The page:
In the heart of the Parramatta central business district, on the edge of Centenary Square, stands an impressive salmon-coloured structure proudly bearing the words ‘Town Hall’. Intimately connected to Parramatta’s history as a municipality and a city, the story of this building also reveals the changing values and aspirations of the community from the late nineteenth century to the present.
The Building of the Town Hall
When it became incorporated as a municipality in 1861 Parramatta had for the first time its own Council and Mayor, but no building where they could meet to discuss and conduct their business. Over the next twenty years, the Council occupied a series of rented premises, while demands increased for a dedicated town hall.
It was not only for council business that Parramatta needed such a building. In 1870 Mayor John Good pointed out that town life was stagnating because there were no suitable public premises for community meetings, concerts and other recreational activities. Eight years later Mayor Charles Byrnes brought the need for council offices and a town hall in Parramatta before the New South Wales Parliament, with the result that the Parramatta Town Hall Act was passed in 1879.
This legislation allowed the Council to take over a parcel of land near the corner of Church and Macquarie Streets, which had been used as a market since 1813. It was a historically significant location that had been earmarked for public use by Governor Philip in his 1792 plan for Parramatta. In the early years of settlement it was also the site used for the Aboriginal and European Meeting Day or Annual Feast of Aboriginal tribes, which was inaugurated by Governor Macquarie in 1814 and continued until the 1830s.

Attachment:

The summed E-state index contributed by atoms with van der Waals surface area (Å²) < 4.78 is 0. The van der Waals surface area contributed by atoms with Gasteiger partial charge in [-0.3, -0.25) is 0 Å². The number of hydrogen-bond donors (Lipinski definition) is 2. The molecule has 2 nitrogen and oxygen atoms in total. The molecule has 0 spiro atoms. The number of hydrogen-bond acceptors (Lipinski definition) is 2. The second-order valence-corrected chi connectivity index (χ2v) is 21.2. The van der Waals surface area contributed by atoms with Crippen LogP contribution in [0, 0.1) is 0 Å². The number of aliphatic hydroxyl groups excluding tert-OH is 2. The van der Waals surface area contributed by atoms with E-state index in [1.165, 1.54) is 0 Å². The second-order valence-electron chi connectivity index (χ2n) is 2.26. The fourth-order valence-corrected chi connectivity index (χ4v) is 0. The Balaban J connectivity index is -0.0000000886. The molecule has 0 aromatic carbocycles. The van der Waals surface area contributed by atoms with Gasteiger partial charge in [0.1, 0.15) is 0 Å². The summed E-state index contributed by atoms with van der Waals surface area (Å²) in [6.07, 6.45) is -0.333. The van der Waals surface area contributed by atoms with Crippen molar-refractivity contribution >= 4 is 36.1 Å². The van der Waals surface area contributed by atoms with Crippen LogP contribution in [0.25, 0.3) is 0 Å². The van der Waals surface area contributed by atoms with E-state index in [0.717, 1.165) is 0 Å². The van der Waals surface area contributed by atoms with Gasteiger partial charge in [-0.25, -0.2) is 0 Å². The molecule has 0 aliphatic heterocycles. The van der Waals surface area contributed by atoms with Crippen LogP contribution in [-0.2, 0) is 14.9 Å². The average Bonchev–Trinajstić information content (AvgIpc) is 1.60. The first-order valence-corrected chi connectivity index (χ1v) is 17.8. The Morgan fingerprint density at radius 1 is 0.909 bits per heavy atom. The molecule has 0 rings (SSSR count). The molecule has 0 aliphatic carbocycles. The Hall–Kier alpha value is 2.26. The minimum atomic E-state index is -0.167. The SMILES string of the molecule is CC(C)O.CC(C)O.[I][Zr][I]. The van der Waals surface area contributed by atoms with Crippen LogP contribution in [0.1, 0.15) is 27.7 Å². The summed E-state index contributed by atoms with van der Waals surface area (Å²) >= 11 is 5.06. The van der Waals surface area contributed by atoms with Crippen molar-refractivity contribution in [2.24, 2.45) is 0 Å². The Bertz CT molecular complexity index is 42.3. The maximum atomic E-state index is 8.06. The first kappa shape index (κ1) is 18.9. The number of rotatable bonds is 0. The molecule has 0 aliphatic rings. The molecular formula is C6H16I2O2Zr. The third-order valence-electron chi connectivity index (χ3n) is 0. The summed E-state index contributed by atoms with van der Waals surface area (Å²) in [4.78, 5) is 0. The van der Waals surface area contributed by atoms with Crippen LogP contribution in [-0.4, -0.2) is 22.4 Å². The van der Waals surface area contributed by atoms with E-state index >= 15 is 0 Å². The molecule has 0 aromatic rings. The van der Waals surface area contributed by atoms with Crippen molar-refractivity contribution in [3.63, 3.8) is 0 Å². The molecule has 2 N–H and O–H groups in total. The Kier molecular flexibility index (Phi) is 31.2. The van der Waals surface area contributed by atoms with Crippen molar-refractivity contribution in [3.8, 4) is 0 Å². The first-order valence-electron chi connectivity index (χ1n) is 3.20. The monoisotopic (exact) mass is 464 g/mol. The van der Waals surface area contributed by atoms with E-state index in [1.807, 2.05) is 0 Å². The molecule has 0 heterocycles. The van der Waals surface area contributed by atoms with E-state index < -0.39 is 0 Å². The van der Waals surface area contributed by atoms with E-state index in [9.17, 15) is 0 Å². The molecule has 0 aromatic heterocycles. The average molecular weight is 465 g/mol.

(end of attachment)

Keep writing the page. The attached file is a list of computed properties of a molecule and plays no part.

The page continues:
Parramatta’s new municipal buildings were completed in two stages, with the practical need for council chambers coming before the more ceremonial desire for a town hall. The foundation stone for the council chambers was laid in November 1879 and the building was opened in August 1881. In September 1882 the foundation stone for the Town Hall was laid, and this second building was completed less than a year later in August 1883.
The Architectural Style of the Town Hall
Parramatta Town Hall was built in an architectural style known as ‘Victorian Free Classical’, which was used throughout Australia for many civic buildings as well as banks and theatres in the second half of the nineteenth century. With an emphasis on the word ‘free’, the style was essentially a mash-up of architectural motifs from different European countries and historical periods. A building in this mode might recreate effects from an English country house, a French chateau and an Italian church, all mixed together.
The Uses of the Town Hall
This first public use of the Town Hall on 5 September 1883, epitomised the aims of its construction, as the building was used to stage a community event that also revealed the municipality’s aspiration to be a place of fashion and high culture.
Hosting everything from the Jubilee commemoration in 1911, civic fundraisers, the 1938 sesquicentenary of European settlement, and an event in 1955 expressing a significant move towards the new city’s multicultural destiny. These days, Parramatta Town Hall has a multitude of municipal and community uses. Civic receptions, flag raising ceremonies, bridal expos and festival performances are among the many kinds of events that now take place here.